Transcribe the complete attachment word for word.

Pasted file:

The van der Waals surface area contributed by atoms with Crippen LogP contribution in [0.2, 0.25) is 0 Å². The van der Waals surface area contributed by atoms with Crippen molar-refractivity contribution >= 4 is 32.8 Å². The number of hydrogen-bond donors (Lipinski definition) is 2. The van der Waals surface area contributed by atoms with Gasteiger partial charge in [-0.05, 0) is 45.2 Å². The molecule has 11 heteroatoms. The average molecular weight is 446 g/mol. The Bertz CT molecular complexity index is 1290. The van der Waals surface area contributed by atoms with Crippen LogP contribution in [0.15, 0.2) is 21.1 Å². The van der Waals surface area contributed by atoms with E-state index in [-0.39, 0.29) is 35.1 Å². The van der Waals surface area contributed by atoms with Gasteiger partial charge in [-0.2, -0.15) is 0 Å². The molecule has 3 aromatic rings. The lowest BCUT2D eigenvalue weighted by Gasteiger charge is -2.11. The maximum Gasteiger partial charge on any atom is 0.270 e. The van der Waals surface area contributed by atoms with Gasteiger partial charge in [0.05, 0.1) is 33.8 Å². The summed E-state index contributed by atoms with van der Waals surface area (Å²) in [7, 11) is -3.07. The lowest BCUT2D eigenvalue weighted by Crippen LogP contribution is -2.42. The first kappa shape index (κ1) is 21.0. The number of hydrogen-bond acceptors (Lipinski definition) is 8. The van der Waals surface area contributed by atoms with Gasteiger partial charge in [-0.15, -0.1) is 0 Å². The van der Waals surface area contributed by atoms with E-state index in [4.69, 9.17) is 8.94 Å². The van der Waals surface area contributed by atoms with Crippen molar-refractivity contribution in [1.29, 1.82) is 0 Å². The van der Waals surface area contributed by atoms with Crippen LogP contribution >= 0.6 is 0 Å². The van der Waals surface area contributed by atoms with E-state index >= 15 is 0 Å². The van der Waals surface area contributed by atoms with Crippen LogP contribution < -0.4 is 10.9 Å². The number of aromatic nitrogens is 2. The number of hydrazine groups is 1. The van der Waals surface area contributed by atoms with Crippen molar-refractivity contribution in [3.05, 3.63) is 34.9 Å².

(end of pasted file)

The van der Waals surface area contributed by atoms with Crippen LogP contribution in [0.2, 0.25) is 0 Å². The van der Waals surface area contributed by atoms with Crippen molar-refractivity contribution >= 4 is 32.8 Å². The number of hydrogen-bond donors (Lipinski definition) is 2. The van der Waals surface area contributed by atoms with Gasteiger partial charge in [-0.05, 0) is 45.2 Å². The molecule has 11 heteroatoms. The average molecular weight is 446 g/mol. The Bertz CT molecular complexity index is 1290. The van der Waals surface area contributed by atoms with Crippen LogP contribution in [0.15, 0.2) is 21.1 Å². The van der Waals surface area contributed by atoms with E-state index in [-0.39, 0.29) is 35.1 Å². The van der Waals surface area contributed by atoms with Gasteiger partial charge in [-0.2, -0.15) is 0 Å². The molecule has 3 aromatic rings. The lowest BCUT2D eigenvalue weighted by Gasteiger charge is -2.11. The maximum Gasteiger partial charge on any atom is 0.270 e. The van der Waals surface area contributed by atoms with Gasteiger partial charge in [0.05, 0.1) is 33.8 Å². The summed E-state index contributed by atoms with van der Waals surface area (Å²) in [7, 11) is -3.07. The lowest BCUT2D eigenvalue weighted by Crippen LogP contribution is -2.42. The first kappa shape index (κ1) is 21.0. The number of hydrogen-bond acceptors (Lipinski definition) is 8. The van der Waals surface area contributed by atoms with Gasteiger partial charge in [-0.15, -0.1) is 0 Å². The van der Waals surface area contributed by atoms with E-state index in [4.69, 9.17) is 8.94 Å². The van der Waals surface area contributed by atoms with Crippen molar-refractivity contribution in [1.29, 1.82) is 0 Å². The van der Waals surface area contributed by atoms with Crippen LogP contribution >= 0.6 is 0 Å². The van der Waals surface area contributed by atoms with E-state index >= 15 is 0 Å². The van der Waals surface area contributed by atoms with Crippen LogP contribution < -0.4 is 10.9 Å². The number of aromatic nitrogens is 2. The number of hydrazine groups is 1. The van der Waals surface area contributed by atoms with Crippen molar-refractivity contribution in [3.05, 3.63) is 34.9 Å².